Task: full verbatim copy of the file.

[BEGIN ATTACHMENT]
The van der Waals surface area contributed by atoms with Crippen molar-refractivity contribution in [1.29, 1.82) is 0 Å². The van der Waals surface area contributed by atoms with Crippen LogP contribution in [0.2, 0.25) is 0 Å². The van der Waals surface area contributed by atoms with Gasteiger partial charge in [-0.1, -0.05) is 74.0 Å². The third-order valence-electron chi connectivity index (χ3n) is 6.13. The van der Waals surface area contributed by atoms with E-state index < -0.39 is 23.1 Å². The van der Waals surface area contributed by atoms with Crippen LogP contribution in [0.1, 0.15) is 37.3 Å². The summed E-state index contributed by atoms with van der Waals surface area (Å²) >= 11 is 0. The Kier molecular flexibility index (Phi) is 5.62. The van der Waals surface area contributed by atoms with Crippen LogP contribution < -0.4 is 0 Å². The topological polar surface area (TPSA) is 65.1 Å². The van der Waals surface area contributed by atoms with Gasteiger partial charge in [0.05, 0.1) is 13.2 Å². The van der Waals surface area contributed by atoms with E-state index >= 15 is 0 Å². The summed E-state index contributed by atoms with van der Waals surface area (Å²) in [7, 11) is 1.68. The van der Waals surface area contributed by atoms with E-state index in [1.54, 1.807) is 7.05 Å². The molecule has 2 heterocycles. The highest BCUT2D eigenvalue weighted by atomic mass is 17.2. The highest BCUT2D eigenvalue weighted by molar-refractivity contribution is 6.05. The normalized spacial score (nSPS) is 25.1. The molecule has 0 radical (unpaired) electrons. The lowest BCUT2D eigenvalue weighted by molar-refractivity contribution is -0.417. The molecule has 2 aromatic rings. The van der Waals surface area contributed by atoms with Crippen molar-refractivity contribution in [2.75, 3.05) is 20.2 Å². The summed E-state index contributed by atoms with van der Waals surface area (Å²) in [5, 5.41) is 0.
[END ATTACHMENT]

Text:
The van der Waals surface area contributed by atoms with Crippen molar-refractivity contribution in [1.29, 1.82) is 0 Å². The van der Waals surface area contributed by atoms with Crippen LogP contribution in [0.2, 0.25) is 0 Å². The van der Waals surface area contributed by atoms with Gasteiger partial charge in [-0.1, -0.05) is 74.0 Å². The third-order valence-electron chi connectivity index (χ3n) is 6.13. The van der Waals surface area contributed by atoms with E-state index < -0.39 is 23.1 Å². The van der Waals surface area contributed by atoms with Crippen LogP contribution in [0.1, 0.15) is 37.3 Å². The summed E-state index contributed by atoms with van der Waals surface area (Å²) >= 11 is 0. The Kier molecular flexibility index (Phi) is 5.62. The van der Waals surface area contributed by atoms with Crippen LogP contribution < -0.4 is 0 Å². The topological polar surface area (TPSA) is 65.1 Å². The van der Waals surface area contributed by atoms with Gasteiger partial charge in [0.05, 0.1) is 13.2 Å². The van der Waals surface area contributed by atoms with E-state index >= 15 is 0 Å². The summed E-state index contributed by atoms with van der Waals surface area (Å²) in [7, 11) is 1.68. The van der Waals surface area contributed by atoms with E-state index in [1.54, 1.807) is 7.05 Å². The molecule has 2 heterocycles. The highest BCUT2D eigenvalue weighted by atomic mass is 17.2. The highest BCUT2D eigenvalue weighted by molar-refractivity contribution is 6.05. The normalized spacial score (nSPS) is 25.1. The molecule has 0 radical (unpaired) electrons. The lowest BCUT2D eigenvalue weighted by molar-refractivity contribution is -0.417. The molecule has 2 aromatic rings. The van der Waals surface area contributed by atoms with Crippen molar-refractivity contribution in [2.75, 3.05) is 20.2 Å². The summed E-state index contributed by atoms with van der Waals surface area (Å²) in [5, 5.41) is 0.